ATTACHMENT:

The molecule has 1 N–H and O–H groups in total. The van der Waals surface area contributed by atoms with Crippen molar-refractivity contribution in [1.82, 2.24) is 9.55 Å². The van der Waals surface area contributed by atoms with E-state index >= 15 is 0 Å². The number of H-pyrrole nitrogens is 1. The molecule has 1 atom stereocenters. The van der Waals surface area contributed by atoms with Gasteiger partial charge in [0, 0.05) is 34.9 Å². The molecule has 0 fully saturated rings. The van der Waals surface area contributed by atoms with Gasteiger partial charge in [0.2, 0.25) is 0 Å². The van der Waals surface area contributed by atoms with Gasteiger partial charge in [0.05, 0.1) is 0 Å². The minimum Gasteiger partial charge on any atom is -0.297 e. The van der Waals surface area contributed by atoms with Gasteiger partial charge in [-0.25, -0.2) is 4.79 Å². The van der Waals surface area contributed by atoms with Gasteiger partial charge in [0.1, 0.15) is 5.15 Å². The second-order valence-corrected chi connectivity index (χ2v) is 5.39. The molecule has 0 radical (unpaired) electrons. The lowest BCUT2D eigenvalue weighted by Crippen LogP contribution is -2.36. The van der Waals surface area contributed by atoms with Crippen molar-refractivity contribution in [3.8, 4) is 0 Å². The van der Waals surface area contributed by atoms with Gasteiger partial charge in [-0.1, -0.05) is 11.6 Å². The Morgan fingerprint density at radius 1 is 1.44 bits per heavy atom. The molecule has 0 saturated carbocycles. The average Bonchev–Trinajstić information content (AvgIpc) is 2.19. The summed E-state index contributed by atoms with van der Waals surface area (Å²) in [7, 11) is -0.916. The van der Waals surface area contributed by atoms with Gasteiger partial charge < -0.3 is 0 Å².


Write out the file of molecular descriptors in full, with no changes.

The molecule has 1 N–H and O–H groups in total. The van der Waals surface area contributed by atoms with Crippen molar-refractivity contribution in [1.82, 2.24) is 9.55 Å². The van der Waals surface area contributed by atoms with E-state index >= 15 is 0 Å². The number of H-pyrrole nitrogens is 1. The molecule has 1 atom stereocenters. The van der Waals surface area contributed by atoms with Gasteiger partial charge in [0, 0.05) is 34.9 Å². The molecule has 0 fully saturated rings. The van der Waals surface area contributed by atoms with Gasteiger partial charge in [0.2, 0.25) is 0 Å². The van der Waals surface area contributed by atoms with Gasteiger partial charge in [0.05, 0.1) is 0 Å². The minimum Gasteiger partial charge on any atom is -0.297 e. The van der Waals surface area contributed by atoms with Gasteiger partial charge in [-0.25, -0.2) is 4.79 Å². The van der Waals surface area contributed by atoms with Gasteiger partial charge in [0.1, 0.15) is 5.15 Å². The second-order valence-corrected chi connectivity index (χ2v) is 5.39. The molecule has 0 radical (unpaired) electrons. The lowest BCUT2D eigenvalue weighted by Crippen LogP contribution is -2.36. The van der Waals surface area contributed by atoms with Crippen molar-refractivity contribution in [3.8, 4) is 0 Å². The van der Waals surface area contributed by atoms with Gasteiger partial charge in [-0.1, -0.05) is 11.6 Å². The Morgan fingerprint density at radius 1 is 1.44 bits per heavy atom. The molecule has 0 saturated carbocycles. The average Bonchev–Trinajstić information content (AvgIpc) is 2.19. The summed E-state index contributed by atoms with van der Waals surface area (Å²) in [7, 11) is -0.916. The van der Waals surface area contributed by atoms with Gasteiger partial charge < -0.3 is 0 Å².